Pet Science

The Ideal Dog Name, According to Science, Is Certainly Not What You Think

Your dog can learn the name Leia, or pretty much anything else.

12 weeks old german shepherd sitting in front of window sill.
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Pet Science

A friend of mine recently adopted her first dog. A Star Wars fan, she picked the name Leia. When she told others about her new princess, she was surprised to receive some pushback on the name. Is that true? Are there names that animals respond to best? In other words, is there an ideal name for a pet?

There’s some conventional wisdom floating around the internet regarding naming practices. The Kennel Club, for example, recommends two-syllable names that end in a vowel. Rover also recommends keeping things short. One veterinary behaviorist told the site that dogs respond more quickly to “short, choppy” sounds rather than “long, slow, soothing” ones, offering that the name Huck trumps Huckleberry Finn.

But Vanessa Woods, an evolutionary anthropology research scientist at Duke University and director of the Duke Puppy Kindergarten, tells Inverse that naming a pet should be far less complicated than that. There isn’t much research on pet names, she says, and in her experience, she hasn’t found much truth in one name being better than another. Some puppy names at the Kindergarten, for instance, include Polar, Nutmeg, and Ying.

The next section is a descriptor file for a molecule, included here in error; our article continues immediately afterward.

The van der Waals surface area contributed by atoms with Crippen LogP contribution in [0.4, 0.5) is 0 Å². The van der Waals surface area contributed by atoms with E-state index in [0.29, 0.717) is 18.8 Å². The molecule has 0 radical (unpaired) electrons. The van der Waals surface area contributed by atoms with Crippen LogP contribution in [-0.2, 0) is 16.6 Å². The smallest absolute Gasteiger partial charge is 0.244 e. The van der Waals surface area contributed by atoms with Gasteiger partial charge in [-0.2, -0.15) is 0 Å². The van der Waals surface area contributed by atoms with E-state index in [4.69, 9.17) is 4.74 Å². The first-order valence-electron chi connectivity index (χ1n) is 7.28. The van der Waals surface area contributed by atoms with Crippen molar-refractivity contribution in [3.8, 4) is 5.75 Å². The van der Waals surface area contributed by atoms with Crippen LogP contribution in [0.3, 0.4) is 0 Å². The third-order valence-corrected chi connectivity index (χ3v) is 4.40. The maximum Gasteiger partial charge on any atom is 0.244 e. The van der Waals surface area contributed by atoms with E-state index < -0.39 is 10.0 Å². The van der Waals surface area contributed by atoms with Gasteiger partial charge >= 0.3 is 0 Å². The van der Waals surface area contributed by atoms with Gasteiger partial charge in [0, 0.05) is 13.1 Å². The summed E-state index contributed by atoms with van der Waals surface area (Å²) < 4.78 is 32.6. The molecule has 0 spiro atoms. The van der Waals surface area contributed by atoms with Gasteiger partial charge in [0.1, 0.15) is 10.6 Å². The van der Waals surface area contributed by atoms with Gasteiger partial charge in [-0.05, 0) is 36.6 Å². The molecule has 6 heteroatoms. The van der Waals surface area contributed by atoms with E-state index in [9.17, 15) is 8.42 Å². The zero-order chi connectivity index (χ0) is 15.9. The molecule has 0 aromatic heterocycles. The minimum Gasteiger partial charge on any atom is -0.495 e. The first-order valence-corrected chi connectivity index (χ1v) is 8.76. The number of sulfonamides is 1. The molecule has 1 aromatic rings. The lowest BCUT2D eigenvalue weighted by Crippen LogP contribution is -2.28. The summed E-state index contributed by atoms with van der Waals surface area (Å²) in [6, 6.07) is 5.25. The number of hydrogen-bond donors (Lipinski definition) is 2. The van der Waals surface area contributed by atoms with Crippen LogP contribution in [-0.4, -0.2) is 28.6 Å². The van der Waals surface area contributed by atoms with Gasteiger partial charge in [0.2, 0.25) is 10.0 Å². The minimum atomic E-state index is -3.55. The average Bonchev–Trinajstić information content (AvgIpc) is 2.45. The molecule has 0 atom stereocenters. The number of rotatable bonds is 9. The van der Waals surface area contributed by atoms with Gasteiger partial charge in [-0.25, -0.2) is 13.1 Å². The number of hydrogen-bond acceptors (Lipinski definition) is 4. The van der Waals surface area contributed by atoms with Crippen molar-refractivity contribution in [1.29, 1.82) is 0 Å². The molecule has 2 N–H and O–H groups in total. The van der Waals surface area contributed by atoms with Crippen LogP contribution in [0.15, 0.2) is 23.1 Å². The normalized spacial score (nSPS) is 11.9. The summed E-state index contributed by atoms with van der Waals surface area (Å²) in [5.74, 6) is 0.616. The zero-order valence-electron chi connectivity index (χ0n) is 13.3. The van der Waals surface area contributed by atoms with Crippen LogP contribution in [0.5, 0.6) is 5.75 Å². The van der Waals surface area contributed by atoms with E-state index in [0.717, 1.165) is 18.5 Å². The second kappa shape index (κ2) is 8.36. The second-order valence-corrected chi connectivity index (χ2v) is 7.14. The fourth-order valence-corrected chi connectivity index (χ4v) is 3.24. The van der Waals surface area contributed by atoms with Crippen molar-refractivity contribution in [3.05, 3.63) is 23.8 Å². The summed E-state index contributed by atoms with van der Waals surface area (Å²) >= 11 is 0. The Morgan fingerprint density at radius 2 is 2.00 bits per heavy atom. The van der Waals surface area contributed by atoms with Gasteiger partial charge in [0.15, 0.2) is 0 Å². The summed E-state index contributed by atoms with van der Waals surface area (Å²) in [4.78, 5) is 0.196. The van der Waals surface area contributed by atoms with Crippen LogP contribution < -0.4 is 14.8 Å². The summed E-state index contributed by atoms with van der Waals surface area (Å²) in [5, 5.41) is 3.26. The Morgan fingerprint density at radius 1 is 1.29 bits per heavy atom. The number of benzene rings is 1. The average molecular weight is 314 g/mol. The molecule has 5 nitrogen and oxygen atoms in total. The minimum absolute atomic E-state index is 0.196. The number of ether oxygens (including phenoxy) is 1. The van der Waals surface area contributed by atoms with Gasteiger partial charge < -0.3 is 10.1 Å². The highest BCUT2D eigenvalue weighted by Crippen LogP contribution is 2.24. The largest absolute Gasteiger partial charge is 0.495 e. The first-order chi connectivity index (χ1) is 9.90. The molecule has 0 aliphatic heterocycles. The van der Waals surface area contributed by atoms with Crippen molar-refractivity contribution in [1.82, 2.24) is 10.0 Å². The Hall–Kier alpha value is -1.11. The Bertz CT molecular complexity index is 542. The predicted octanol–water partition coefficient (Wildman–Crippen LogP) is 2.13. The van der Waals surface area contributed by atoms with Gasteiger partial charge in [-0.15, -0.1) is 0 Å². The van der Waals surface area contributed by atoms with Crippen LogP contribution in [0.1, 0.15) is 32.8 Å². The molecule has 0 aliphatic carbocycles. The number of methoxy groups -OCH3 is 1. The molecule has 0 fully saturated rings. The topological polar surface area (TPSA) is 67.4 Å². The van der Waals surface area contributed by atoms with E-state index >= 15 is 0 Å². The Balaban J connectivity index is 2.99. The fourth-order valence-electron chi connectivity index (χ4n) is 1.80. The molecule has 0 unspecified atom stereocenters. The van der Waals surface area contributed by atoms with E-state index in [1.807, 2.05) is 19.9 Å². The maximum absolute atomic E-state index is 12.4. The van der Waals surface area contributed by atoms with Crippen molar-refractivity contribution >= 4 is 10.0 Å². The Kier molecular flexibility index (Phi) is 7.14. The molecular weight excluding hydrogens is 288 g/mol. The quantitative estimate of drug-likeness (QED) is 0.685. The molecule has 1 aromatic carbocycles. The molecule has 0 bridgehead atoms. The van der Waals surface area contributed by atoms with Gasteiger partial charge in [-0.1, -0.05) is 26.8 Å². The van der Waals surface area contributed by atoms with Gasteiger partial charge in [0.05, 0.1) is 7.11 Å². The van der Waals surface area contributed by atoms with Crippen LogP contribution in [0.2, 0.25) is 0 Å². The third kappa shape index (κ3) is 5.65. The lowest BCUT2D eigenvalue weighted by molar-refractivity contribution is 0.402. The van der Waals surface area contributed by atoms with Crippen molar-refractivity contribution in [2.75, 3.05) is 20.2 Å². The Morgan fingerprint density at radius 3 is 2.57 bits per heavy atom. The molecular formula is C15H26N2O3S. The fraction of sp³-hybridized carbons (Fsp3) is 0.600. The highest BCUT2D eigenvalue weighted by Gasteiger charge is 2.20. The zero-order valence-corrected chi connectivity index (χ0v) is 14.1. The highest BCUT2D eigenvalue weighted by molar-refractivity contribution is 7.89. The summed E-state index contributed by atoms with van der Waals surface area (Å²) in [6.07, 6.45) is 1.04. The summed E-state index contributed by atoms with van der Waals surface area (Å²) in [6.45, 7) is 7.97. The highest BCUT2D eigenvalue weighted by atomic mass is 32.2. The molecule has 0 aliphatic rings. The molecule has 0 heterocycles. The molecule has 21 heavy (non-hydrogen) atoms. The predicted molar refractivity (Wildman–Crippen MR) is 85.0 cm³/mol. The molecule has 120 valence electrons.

If you’re teaching your dog tricks, she says, keeping words distinct could help them learn faster without getting mixed up. “Don’t name your dog something that sounds too similar to a command you’d like them to learn,” Woods says.

She also debunks the notion of one- and two-syllable supremacy. “We say little phrases to our dogs all the time,” she says, like ‘Do you wanna go for a walk?’ and ‘Is it dinnertime?’

In fact, dogs can learn up to 1,000 different words, Woods says, so learning a name, or even multiple names, shouldn’t be an issue. She highlights one famous border collie named Chaser who could retrieve over 1,000 toys by name. Another border collie, Rico, learned the names of over 200 objects. You don’t need to train your dog as rigorously as Chaser or Rico for it to learn whatever name you bequeath.

As American writer William Safire wrote about dog names for The New York Times Magazine in 1985, these names tend to come down to, what might be described in contemporary parlance, vibes. Historically, dogs had regal, dignified vibes, hence names like Rex, Duke, and Prince. Today, we tend to regard our pets more as silly little guys, so their names lean more toward the profane and even ridiculous. But we choose these monikers out of love.

“Dogs are smarter than we give them credit for,” Woods says. “They can learn a lot, especially from people they love.”

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